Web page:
Map of Arizona Territory, C.S.A. (1861)
(Image property of Hans K. Kirsch.)

     Loss of mail service, constant threat of Apache raids, feeling largely ignored by the Federal Government, and having States' Rights beliefs like those of their Texan neighbors, the people of the southern portion of New Mexico Territory chose to secede when Federal forces withdrew from the area in early 1861. A "friendly invasion" by Confederate troops from Texas under Lt. Col. John Robert Baylor (27 July 1822-08 February 1894) secured the region from Union reprisal, and Baylor proclaimed Arizona a Confederate Territory on 01 August 1861. Granville Henderson Oury (12 March 1825-11 January 1891) was then sent to Richmond as their Congressional Representative. Oury was later replaced by Marcus H. MacWillie. The Provisional Confederate Congress passed legislation for the official creation of the territory on 13 January 1862, which President Jefferson Davis (03 June 1808-06 December 1889) approved on 14 February 1862.

     The Confederacy was not able to maintain possession of Arizona beyond July 1862 due to Federal opposition, and lack of supply, finances, military, political, and public support. On 24 February 1863, the Federal Government formed its own Arizona Territory to spite the Confederacy. Against logic of population statistics or topographical reasoning, they created the state lines as they are today. Coincidentally, Arizona achieved statehood on the 50th Anniversary of its recognition by the Confederate Government, 14 February 1912.

Ordinance of Secession of Arizona Territory
(Passed in Convention at Mesilla, 16 March 1861.
Ratified by a second convention at Tucson, 28 March 1861.)

WHEREAS, a sectional party of the North has disregarded the Constitution of the United States, violated the rights of the Southern States, and heaped wrongs and indignities upon their people; and WHEREAS, the Government of the United States has heretofore failed to give us adequate protection against the savages within our midst and has denied us an administration of the laws, and that security for life, liberty, and property which is due from all governments to the people; and WHEREAS, it is an inherent, inalienable right in all people to modify, alter, or abolish their form of government whenever it fails in the legitimate objects of its institution, or when it is subversive thereof; and WHEREAS, in a government of federated, sovereign States, each State has a right to withdraw from the confederacy whenever the treaty by which the league is formed, is broken; and WHEREAS, the Territories belonging to said league in common should be divided when the league is broken, and should be attached to the separating States according to their geographical position and political identity; and WHEREAS, Arizona naturally belongs to the Confederate States of America (who have rightfully and lawfully withdrawn from said league), both geographically and politically, by ties of a common interest and a common cause; and WHEREAS we, the citizens of that part of New Mexico called Arizona, in the present distracted state of political affairs between the North and the South, deem it our duty as citizens of the United States to make known our opinions and intentions; therefore be it,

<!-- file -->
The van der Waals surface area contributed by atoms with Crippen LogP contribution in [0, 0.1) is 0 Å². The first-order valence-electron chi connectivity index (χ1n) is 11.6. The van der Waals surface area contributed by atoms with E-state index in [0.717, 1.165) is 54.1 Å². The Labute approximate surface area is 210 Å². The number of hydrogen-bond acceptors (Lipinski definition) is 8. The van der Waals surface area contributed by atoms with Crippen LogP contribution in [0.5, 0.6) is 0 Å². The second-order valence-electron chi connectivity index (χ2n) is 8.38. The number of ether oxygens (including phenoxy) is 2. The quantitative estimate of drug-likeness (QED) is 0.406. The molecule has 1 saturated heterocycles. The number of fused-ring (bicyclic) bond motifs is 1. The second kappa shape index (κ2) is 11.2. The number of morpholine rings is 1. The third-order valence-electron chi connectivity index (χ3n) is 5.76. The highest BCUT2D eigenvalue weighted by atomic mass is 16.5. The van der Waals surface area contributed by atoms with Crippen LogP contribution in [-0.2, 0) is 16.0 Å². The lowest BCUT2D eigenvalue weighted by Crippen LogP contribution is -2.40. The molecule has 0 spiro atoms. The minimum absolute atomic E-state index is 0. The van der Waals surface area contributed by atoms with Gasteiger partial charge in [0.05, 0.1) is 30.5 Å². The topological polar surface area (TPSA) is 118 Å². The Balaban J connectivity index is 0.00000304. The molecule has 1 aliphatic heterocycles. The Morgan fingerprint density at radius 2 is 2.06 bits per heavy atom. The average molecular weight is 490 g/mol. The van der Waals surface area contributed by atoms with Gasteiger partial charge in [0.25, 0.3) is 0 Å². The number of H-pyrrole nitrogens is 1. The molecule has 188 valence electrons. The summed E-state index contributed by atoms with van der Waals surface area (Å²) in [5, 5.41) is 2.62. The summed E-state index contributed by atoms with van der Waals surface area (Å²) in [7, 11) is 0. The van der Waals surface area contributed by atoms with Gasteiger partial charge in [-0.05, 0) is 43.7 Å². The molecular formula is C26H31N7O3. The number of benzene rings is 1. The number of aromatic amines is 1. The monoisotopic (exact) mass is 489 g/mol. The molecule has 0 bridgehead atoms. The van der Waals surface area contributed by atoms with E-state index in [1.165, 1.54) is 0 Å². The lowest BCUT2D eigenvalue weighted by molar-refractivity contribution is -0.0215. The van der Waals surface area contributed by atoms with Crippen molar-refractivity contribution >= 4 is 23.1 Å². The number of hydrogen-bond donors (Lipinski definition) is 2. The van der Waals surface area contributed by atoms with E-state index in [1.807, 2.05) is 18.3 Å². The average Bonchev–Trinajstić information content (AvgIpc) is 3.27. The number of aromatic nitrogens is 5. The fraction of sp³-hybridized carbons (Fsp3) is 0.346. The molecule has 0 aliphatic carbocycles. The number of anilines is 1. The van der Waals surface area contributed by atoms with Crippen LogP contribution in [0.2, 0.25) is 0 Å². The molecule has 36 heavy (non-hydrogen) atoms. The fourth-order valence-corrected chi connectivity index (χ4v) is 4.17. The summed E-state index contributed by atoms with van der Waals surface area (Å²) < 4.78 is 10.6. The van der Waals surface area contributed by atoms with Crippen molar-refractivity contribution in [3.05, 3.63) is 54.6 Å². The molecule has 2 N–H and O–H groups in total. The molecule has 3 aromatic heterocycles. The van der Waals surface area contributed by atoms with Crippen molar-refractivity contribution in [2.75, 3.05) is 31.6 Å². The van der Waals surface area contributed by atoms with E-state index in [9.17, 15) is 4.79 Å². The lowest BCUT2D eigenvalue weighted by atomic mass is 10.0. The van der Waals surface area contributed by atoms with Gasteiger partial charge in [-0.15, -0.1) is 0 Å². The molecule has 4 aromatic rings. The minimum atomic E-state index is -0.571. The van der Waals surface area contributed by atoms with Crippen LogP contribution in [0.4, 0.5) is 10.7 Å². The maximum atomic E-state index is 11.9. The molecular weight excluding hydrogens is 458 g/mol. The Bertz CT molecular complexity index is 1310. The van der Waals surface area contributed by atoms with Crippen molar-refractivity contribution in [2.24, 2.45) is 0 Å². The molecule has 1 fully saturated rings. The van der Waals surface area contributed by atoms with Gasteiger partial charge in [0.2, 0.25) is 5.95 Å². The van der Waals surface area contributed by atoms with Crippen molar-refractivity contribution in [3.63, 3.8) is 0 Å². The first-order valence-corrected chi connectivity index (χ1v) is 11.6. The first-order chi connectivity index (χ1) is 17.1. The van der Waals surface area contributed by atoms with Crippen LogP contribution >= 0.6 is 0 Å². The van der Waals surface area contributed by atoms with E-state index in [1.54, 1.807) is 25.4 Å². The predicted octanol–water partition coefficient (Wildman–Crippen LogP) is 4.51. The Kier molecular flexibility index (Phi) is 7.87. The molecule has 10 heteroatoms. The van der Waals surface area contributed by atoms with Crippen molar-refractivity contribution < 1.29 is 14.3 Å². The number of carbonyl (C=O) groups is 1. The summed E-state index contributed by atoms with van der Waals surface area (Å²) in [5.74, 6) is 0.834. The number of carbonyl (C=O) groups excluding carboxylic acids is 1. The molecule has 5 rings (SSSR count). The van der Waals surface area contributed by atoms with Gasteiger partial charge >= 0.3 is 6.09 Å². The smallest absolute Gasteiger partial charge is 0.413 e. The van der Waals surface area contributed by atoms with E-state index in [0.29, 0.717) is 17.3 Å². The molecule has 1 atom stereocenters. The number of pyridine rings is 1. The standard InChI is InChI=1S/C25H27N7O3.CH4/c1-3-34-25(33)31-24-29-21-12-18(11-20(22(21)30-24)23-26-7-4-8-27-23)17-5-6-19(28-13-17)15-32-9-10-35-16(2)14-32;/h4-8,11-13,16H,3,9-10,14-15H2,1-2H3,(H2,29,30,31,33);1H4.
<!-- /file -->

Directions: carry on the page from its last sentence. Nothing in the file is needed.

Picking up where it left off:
RESOLVED, That our feelings and interests are with the Southern States, and that although we deplore the division of the Union, yet we cordially indorse the course pursued by the seceded Southern States.

RESOLVED, That geographically and naturally we are bound to the South, and to her we look for protection; and as the Southern States have formed a Confederacy, it is our earnest desire to be attached to that Confederacy as a Territory.

RESOLVED, That we do not desire to be attached as a Territory to any State seceding separately from the Union, but to and under the protection of a Confederacy of the Southern States.

RESOLVED, That the recent enactment of the Federal Congress, removing the mail service from the Atlantic to the Pacific States from the Southern to the Central or Northern route, is another powerful reason for us to ask the Southern Confederate States of America for a continuation of the postal service over the Butterfield or El Paso route, at the earliest period.

RESOLVED, That it shall be the duty of the President of this Convention to order an election for a delegate to the Congress of the Confederate States of America, when he is informed that the States composing said Confederacy have ordered an election for members of Congress.

RESOLVED, That we will not recognize the present Black Republican Administration, and that we will resist any officers appointed to this Territory by said Administration with whatever means in our power.

RESOLVED, That the citizens residing in the western portion of this Territory are invited to join us in this movement.

RESOLVED, That the proceedings of this Convention be published in the Mesilla Times, and that a copy thereof be forwarded to the President of the Congress of the Confederate States of America, with the request that the same be laid before Congress.

Passed by the People of Arizona, in Convention assembled at La Mesilla, Arizona Territory, 16 March 1861.

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